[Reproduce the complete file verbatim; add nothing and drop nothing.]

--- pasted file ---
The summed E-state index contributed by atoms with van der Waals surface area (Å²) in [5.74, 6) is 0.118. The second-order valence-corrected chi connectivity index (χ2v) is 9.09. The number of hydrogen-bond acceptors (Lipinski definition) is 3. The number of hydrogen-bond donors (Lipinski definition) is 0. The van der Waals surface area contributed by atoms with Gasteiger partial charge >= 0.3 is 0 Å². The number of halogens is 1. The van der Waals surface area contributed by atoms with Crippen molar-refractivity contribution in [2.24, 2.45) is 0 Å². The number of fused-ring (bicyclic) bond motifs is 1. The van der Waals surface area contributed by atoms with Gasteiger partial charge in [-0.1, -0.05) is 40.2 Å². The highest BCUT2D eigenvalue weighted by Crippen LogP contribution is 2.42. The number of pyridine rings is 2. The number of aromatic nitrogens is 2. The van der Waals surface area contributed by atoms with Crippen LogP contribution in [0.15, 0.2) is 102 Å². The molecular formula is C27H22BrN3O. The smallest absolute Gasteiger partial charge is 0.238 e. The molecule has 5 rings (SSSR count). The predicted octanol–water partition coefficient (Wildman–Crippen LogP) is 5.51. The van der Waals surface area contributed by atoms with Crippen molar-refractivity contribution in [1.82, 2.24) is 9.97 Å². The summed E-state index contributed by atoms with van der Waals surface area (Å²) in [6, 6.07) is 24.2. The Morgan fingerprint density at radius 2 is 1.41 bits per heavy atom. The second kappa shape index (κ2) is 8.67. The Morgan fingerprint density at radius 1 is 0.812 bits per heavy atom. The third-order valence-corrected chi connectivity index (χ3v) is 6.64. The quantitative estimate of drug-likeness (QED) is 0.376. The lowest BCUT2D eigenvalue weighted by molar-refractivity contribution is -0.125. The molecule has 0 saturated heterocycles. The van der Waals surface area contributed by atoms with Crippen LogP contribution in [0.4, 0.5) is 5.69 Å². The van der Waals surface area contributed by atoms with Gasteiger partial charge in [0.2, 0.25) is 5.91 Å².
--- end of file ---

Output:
The summed E-state index contributed by atoms with van der Waals surface area (Å²) in [5.74, 6) is 0.118. The second-order valence-corrected chi connectivity index (χ2v) is 9.09. The number of hydrogen-bond acceptors (Lipinski definition) is 3. The number of hydrogen-bond donors (Lipinski definition) is 0. The van der Waals surface area contributed by atoms with Gasteiger partial charge >= 0.3 is 0 Å². The number of halogens is 1. The van der Waals surface area contributed by atoms with Crippen molar-refractivity contribution in [2.24, 2.45) is 0 Å². The number of fused-ring (bicyclic) bond motifs is 1. The van der Waals surface area contributed by atoms with Gasteiger partial charge in [-0.1, -0.05) is 40.2 Å². The highest BCUT2D eigenvalue weighted by Crippen LogP contribution is 2.42. The number of pyridine rings is 2. The number of aromatic nitrogens is 2. The van der Waals surface area contributed by atoms with Crippen LogP contribution in [0.15, 0.2) is 102 Å². The molecular formula is C27H22BrN3O. The smallest absolute Gasteiger partial charge is 0.238 e. The molecule has 5 rings (SSSR count). The predicted octanol–water partition coefficient (Wildman–Crippen LogP) is 5.51. The van der Waals surface area contributed by atoms with Crippen molar-refractivity contribution in [1.82, 2.24) is 9.97 Å². The summed E-state index contributed by atoms with van der Waals surface area (Å²) in [6, 6.07) is 24.2. The Morgan fingerprint density at radius 2 is 1.41 bits per heavy atom. The second kappa shape index (κ2) is 8.67. The Morgan fingerprint density at radius 1 is 0.812 bits per heavy atom. The third-order valence-corrected chi connectivity index (χ3v) is 6.64. The quantitative estimate of drug-likeness (QED) is 0.376. The lowest BCUT2D eigenvalue weighted by molar-refractivity contribution is -0.125. The molecule has 0 saturated heterocycles. The van der Waals surface area contributed by atoms with Crippen LogP contribution in [0.4, 0.5) is 5.69 Å². The van der Waals surface area contributed by atoms with Gasteiger partial charge in [0.2, 0.25) is 5.91 Å².